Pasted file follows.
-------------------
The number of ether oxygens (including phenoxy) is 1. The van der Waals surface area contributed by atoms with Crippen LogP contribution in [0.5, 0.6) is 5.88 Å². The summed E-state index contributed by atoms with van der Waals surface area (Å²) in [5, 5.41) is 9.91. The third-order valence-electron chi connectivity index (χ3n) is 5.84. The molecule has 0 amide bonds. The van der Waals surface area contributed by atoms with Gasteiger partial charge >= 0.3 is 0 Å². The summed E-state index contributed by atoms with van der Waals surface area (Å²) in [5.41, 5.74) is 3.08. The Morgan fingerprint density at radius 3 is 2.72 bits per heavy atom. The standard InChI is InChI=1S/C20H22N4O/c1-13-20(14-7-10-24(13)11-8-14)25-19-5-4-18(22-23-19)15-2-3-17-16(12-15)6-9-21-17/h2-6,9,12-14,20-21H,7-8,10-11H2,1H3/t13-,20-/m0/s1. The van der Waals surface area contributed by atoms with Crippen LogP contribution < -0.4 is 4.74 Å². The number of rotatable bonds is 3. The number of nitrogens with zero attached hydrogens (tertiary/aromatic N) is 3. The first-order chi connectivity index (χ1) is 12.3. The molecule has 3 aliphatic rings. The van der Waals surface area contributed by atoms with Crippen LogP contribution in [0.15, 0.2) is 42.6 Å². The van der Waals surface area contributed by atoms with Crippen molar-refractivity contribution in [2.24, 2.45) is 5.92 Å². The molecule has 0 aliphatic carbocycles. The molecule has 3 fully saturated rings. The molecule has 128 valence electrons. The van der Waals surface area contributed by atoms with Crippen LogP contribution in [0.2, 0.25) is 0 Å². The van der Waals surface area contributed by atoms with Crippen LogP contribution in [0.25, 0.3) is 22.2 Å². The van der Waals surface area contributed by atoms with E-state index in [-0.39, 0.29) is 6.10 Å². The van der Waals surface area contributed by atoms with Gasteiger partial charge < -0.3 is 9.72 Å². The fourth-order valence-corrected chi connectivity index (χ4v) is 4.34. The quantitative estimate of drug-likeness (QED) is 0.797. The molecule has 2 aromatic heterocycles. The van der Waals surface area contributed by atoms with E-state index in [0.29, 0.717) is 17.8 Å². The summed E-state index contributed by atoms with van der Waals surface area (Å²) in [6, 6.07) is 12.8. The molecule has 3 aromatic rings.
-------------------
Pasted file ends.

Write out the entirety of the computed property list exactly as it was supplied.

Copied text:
The number of ether oxygens (including phenoxy) is 1. The van der Waals surface area contributed by atoms with Crippen LogP contribution in [0.5, 0.6) is 5.88 Å². The summed E-state index contributed by atoms with van der Waals surface area (Å²) in [5, 5.41) is 9.91. The third-order valence-electron chi connectivity index (χ3n) is 5.84. The molecule has 0 amide bonds. The van der Waals surface area contributed by atoms with Gasteiger partial charge >= 0.3 is 0 Å². The summed E-state index contributed by atoms with van der Waals surface area (Å²) in [5.41, 5.74) is 3.08. The Morgan fingerprint density at radius 3 is 2.72 bits per heavy atom. The standard InChI is InChI=1S/C20H22N4O/c1-13-20(14-7-10-24(13)11-8-14)25-19-5-4-18(22-23-19)15-2-3-17-16(12-15)6-9-21-17/h2-6,9,12-14,20-21H,7-8,10-11H2,1H3/t13-,20-/m0/s1. The van der Waals surface area contributed by atoms with Crippen LogP contribution < -0.4 is 4.74 Å². The number of rotatable bonds is 3. The number of nitrogens with zero attached hydrogens (tertiary/aromatic N) is 3. The first-order chi connectivity index (χ1) is 12.3. The molecule has 3 aliphatic rings. The van der Waals surface area contributed by atoms with Crippen LogP contribution in [0.15, 0.2) is 42.6 Å². The van der Waals surface area contributed by atoms with Crippen molar-refractivity contribution in [2.24, 2.45) is 5.92 Å². The molecule has 0 aliphatic carbocycles. The molecule has 3 fully saturated rings. The molecule has 128 valence electrons. The van der Waals surface area contributed by atoms with Crippen LogP contribution in [0.2, 0.25) is 0 Å². The van der Waals surface area contributed by atoms with Crippen LogP contribution in [0.25, 0.3) is 22.2 Å². The van der Waals surface area contributed by atoms with E-state index in [-0.39, 0.29) is 6.10 Å². The van der Waals surface area contributed by atoms with Gasteiger partial charge < -0.3 is 9.72 Å². The fourth-order valence-corrected chi connectivity index (χ4v) is 4.34. The quantitative estimate of drug-likeness (QED) is 0.797. The molecule has 2 aromatic heterocycles. The van der Waals surface area contributed by atoms with E-state index in [0.29, 0.717) is 17.8 Å². The summed E-state index contributed by atoms with van der Waals surface area (Å²) in [6, 6.07) is 12.8. The molecule has 3 aromatic rings.